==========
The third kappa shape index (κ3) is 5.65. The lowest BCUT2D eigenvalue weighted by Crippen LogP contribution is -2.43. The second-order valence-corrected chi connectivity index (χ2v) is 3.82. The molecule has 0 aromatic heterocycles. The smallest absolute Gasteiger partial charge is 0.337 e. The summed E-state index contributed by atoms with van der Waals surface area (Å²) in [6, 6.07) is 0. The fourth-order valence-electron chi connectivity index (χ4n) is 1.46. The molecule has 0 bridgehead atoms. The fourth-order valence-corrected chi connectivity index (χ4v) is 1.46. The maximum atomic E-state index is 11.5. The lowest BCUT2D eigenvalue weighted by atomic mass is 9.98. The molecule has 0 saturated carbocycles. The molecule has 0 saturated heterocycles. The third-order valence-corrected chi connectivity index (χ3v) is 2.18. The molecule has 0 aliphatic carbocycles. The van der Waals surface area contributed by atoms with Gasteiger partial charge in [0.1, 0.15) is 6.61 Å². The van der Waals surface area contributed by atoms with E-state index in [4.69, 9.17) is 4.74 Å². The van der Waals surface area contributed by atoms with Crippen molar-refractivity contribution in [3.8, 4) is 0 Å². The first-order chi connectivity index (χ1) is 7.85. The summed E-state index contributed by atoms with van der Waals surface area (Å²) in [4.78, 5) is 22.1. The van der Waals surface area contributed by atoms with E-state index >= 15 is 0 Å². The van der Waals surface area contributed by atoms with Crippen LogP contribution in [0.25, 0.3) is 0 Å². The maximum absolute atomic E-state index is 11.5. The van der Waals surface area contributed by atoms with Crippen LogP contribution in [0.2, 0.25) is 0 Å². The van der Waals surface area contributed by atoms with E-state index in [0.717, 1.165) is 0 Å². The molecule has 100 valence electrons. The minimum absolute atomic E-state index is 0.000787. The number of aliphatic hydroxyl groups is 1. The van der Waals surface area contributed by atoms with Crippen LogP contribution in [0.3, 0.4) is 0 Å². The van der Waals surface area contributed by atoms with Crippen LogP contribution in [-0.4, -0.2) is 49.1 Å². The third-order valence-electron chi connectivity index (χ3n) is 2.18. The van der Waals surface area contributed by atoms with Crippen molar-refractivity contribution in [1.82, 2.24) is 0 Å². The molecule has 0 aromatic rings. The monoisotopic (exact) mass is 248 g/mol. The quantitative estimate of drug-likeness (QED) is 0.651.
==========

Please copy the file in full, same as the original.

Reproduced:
The third kappa shape index (κ3) is 5.65. The lowest BCUT2D eigenvalue weighted by Crippen LogP contribution is -2.43. The second-order valence-corrected chi connectivity index (χ2v) is 3.82. The molecule has 0 aromatic heterocycles. The smallest absolute Gasteiger partial charge is 0.337 e. The summed E-state index contributed by atoms with van der Waals surface area (Å²) in [6, 6.07) is 0. The fourth-order valence-electron chi connectivity index (χ4n) is 1.46. The molecule has 0 bridgehead atoms. The fourth-order valence-corrected chi connectivity index (χ4v) is 1.46. The maximum atomic E-state index is 11.5. The lowest BCUT2D eigenvalue weighted by atomic mass is 9.98. The molecule has 0 saturated carbocycles. The molecule has 0 saturated heterocycles. The third-order valence-corrected chi connectivity index (χ3v) is 2.18. The molecule has 0 aliphatic carbocycles. The van der Waals surface area contributed by atoms with Gasteiger partial charge in [0.1, 0.15) is 6.61 Å². The van der Waals surface area contributed by atoms with E-state index in [4.69, 9.17) is 4.74 Å². The van der Waals surface area contributed by atoms with Crippen molar-refractivity contribution in [3.8, 4) is 0 Å². The first-order chi connectivity index (χ1) is 7.85. The summed E-state index contributed by atoms with van der Waals surface area (Å²) in [4.78, 5) is 22.1. The van der Waals surface area contributed by atoms with E-state index >= 15 is 0 Å². The van der Waals surface area contributed by atoms with Crippen LogP contribution in [0.25, 0.3) is 0 Å². The maximum absolute atomic E-state index is 11.5. The van der Waals surface area contributed by atoms with Crippen LogP contribution in [0.2, 0.25) is 0 Å². The van der Waals surface area contributed by atoms with E-state index in [0.717, 1.165) is 0 Å². The molecule has 100 valence electrons. The minimum absolute atomic E-state index is 0.000787. The number of aliphatic hydroxyl groups is 1. The van der Waals surface area contributed by atoms with Crippen LogP contribution in [0.3, 0.4) is 0 Å². The van der Waals surface area contributed by atoms with Crippen LogP contribution in [-0.4, -0.2) is 49.1 Å². The third-order valence-electron chi connectivity index (χ3n) is 2.18. The van der Waals surface area contributed by atoms with Crippen molar-refractivity contribution in [1.82, 2.24) is 0 Å². The molecule has 0 aromatic rings. The monoisotopic (exact) mass is 248 g/mol. The quantitative estimate of drug-likeness (QED) is 0.651.